• So much community service. If you’ve been involved with 6 or 8 separate service organizations in different capacities or led an unusually high number of projects, it might be worth creating a separate resume to highlight each of those and what you’ve done, rather than taking up all of the space on your extracurricular activities list.
  • So many responsibilities. Did you have a lot of different jobs within one particular organization? Is it difficult to list both what your responsibilities were and the impact you had on the organization in 150 characters? The resume is your chance to go into greater detail about your diverse roles and responsibilities, as long as it communicates and highlights new information.

IMPORTANT FINAL NOTE: If there are just one or two smaller activities that you couldn’t fit in the ten spaces provided on the Common App activities list, you can actually probably just include those in the Additional Information section and not have to create a separate resume just to include those two. Check out this blog post to learn how to use this space.

3. Lastly, are there other reasons for creating a resume?

Yes! For example, if you are:

  • Applying for outside scholarships:  When applying to scholarships from 3rd party organizations, many require resumes in addition to essays.
  • Applying to jobs or Internships: If applying to either of these as a high school student or college freshman, it would be easy to tweak your college resume and gear it towards specific internships or summer jobs.
  • Attending an interview: If you have college interviews with alumni or for jobs or internships, it might be a good idea (read: you probably should) bring a copy of your resume to provide some talking points during your interview. They may have seen it already, but it never hurts to be prepared.

Read on to see how to turn your Common Application into a simple and clear resume and see two more awesome sample resumes.

How to Write a Resume for Colleges Using Your Common Application (Part 2 of 2)

how to write a resume for colleges using your common app part 2 of 2

This is part two of the guide to making a simple resume.  Be sure to read part one here.

To follow along, click this link to open up a template, go to File > Make a copy and copy it to your Google Drive and replace the information with your own as you read.

To begin, your basic resume should have three sections: education, experience, and honors.

Oh hey, look. The Common App also has sections like these: “Current or Most Recent School”, “Activities”, and “Honors”. Reminder: this guide is how to translate these sections directly from the Common App into your resume sections. It’ll save you lots of time and produce a solid resume.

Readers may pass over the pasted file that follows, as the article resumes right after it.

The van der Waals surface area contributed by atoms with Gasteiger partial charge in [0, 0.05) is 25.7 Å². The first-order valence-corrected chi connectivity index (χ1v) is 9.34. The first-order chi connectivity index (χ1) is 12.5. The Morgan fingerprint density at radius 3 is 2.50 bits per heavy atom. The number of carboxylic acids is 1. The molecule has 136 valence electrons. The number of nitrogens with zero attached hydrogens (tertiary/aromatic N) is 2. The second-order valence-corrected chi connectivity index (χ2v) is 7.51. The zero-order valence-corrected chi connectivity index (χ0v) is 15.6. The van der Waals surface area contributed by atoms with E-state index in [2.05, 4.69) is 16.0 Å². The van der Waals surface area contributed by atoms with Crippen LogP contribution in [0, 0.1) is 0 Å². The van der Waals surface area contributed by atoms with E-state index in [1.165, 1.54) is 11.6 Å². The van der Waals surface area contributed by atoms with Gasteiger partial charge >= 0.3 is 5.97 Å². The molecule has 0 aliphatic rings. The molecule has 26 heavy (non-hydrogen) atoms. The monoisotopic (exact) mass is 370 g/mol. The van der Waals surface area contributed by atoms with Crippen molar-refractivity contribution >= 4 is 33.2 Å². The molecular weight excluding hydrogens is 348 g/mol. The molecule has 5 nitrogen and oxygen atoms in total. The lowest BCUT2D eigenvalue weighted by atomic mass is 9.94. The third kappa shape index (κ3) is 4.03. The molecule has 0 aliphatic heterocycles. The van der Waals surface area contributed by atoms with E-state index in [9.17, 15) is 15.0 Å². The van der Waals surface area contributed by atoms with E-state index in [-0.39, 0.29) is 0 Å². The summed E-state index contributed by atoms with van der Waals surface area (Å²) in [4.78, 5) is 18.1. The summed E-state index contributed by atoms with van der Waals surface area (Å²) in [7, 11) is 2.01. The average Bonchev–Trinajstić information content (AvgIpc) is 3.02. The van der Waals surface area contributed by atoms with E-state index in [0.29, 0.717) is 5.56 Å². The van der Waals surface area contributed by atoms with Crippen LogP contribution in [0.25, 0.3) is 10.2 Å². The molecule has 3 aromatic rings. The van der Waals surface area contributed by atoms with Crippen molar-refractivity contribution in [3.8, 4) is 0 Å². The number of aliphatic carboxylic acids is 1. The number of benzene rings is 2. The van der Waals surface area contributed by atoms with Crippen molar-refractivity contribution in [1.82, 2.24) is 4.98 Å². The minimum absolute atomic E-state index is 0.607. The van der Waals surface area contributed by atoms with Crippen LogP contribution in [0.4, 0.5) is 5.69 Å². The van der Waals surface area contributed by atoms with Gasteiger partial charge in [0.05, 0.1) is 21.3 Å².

And if you haven’t yet completed your Common App Activities List, read this article and complete that first before going any further. 

Here’s how to translate each section:


This is the simplest part. No need for fancy footwork--just plug in information. Your resume could look like this:


High School Name, City, STATE (start year – end year)                 

GPA: Weighted: #.## / Unweighted: #.##      SAT Subject Tests:
SAT: ####                                                             Subj 1: ###
ACT: ##                                                                  Subj 2: ###


Easy as this: Copy and paste all of the components asked for in each entry on the Common App into a new entry in the “experience” section of your resume. 

Here are the components that your Common App asks for:

  1. Activity type.
  2. Position/Leadership description and organization name. (50 character limit)
  3. Please describe this activity, including what you accomplished and any recognition you received, etc. (150 character limit)
  4. Participation grade levels.
  5. Timing or participation: (Hours spent per week, Weeks spent per year)

Example of Common App entry:

  1. Volunteer activity
  2. Chief Facilitator, International Feed-the-Youth Summit, Philadelphia 
  3. Developed lesson plans, lobbied local businesses for sponsorships, held marketing sessions, established partnerships to run 2-wk leadership camp.
  4. 11th grade
  5. Summer 2015.

Here’s what that might look like when plugged into a resume:


Chief Facilitator, International Feed-the-Youth Summit, Philadelphia

Developed lesson plans, lobbied local businesses for sponsorships, held marketing sessions, established partnerships to run 2-wk leadership camp (Summer 2015).

Clean and simple. Feel free to break this down into bullet points and add a bit more detail so it looks like the examples in this guide. Maybe like this:

Chief Facilitator, International Feed-the-Youth Summit, Philadelphia (Summer 2015)

  • Held marketing sessions and lobbied local businesses to establish partnerships to run 2-week leadership camp 
  • Developed lesson plans on leadership for 60 middle and high school participants


Also easy: Put all of the components listed per entry in your “honors” section into an entry into your “honors” section of your resume.

Your honors section in your Common App asks for these components:

  1. Honors title.
  2. Grade level.
  3. Levels of recognition.


  1. Advanced Placement Scholar with Distinction
  2. 11th grade
  3. National

If you were to translate this into a resume, it might look like this:

Advanced Placement Scholar with Distinction, National Level (2014)

But don’t stop there. Notice you have 100-characters on your Common App, and you can use that space to emphasize selectivity. How? Like this: